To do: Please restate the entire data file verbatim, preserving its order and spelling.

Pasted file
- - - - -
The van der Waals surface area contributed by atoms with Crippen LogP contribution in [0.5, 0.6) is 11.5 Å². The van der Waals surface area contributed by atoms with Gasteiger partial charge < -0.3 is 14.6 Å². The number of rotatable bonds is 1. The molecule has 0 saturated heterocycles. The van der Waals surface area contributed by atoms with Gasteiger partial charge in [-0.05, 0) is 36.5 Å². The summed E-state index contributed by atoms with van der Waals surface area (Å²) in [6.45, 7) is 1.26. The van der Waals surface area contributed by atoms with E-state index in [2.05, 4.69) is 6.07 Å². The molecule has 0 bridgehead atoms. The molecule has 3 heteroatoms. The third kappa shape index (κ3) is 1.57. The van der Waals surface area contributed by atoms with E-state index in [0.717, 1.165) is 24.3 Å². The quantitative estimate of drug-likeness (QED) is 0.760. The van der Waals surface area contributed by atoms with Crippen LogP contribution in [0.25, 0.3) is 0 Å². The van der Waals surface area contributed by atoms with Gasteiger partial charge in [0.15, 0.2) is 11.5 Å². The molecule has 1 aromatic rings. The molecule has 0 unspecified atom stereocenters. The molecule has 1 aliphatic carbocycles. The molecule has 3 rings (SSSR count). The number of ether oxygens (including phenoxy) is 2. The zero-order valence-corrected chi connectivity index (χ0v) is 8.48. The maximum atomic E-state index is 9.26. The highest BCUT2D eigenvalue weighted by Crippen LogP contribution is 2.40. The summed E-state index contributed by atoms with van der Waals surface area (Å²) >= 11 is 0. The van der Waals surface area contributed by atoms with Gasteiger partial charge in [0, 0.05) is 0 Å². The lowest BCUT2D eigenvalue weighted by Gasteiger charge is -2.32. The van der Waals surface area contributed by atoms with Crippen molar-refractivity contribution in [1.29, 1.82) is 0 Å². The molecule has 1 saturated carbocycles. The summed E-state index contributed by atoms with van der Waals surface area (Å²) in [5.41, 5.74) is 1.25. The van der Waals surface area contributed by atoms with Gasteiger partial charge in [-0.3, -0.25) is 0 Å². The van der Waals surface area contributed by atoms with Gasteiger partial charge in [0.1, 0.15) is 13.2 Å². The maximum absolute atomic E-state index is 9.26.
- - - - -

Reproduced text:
The van der Waals surface area contributed by atoms with Crippen LogP contribution in [0.5, 0.6) is 11.5 Å². The van der Waals surface area contributed by atoms with Gasteiger partial charge < -0.3 is 14.6 Å². The number of rotatable bonds is 1. The molecule has 0 saturated heterocycles. The van der Waals surface area contributed by atoms with Gasteiger partial charge in [-0.05, 0) is 36.5 Å². The summed E-state index contributed by atoms with van der Waals surface area (Å²) in [6.45, 7) is 1.26. The van der Waals surface area contributed by atoms with E-state index in [2.05, 4.69) is 6.07 Å². The molecule has 0 bridgehead atoms. The molecule has 3 heteroatoms. The third kappa shape index (κ3) is 1.57. The van der Waals surface area contributed by atoms with E-state index in [0.717, 1.165) is 24.3 Å². The quantitative estimate of drug-likeness (QED) is 0.760. The van der Waals surface area contributed by atoms with Crippen LogP contribution in [0.25, 0.3) is 0 Å². The van der Waals surface area contributed by atoms with Gasteiger partial charge in [0.15, 0.2) is 11.5 Å². The molecule has 1 aromatic rings. The molecule has 0 unspecified atom stereocenters. The molecule has 1 aliphatic carbocycles. The molecule has 3 rings (SSSR count). The number of ether oxygens (including phenoxy) is 2. The zero-order valence-corrected chi connectivity index (χ0v) is 8.48. The maximum atomic E-state index is 9.26. The highest BCUT2D eigenvalue weighted by Crippen LogP contribution is 2.40. The summed E-state index contributed by atoms with van der Waals surface area (Å²) >= 11 is 0. The van der Waals surface area contributed by atoms with Gasteiger partial charge in [0, 0.05) is 0 Å². The lowest BCUT2D eigenvalue weighted by Gasteiger charge is -2.32. The van der Waals surface area contributed by atoms with Crippen molar-refractivity contribution in [1.29, 1.82) is 0 Å². The molecule has 1 saturated carbocycles. The summed E-state index contributed by atoms with van der Waals surface area (Å²) in [5.41, 5.74) is 1.25. The van der Waals surface area contributed by atoms with Gasteiger partial charge in [-0.3, -0.25) is 0 Å². The van der Waals surface area contributed by atoms with Gasteiger partial charge in [0.1, 0.15) is 13.2 Å². The maximum absolute atomic E-state index is 9.26.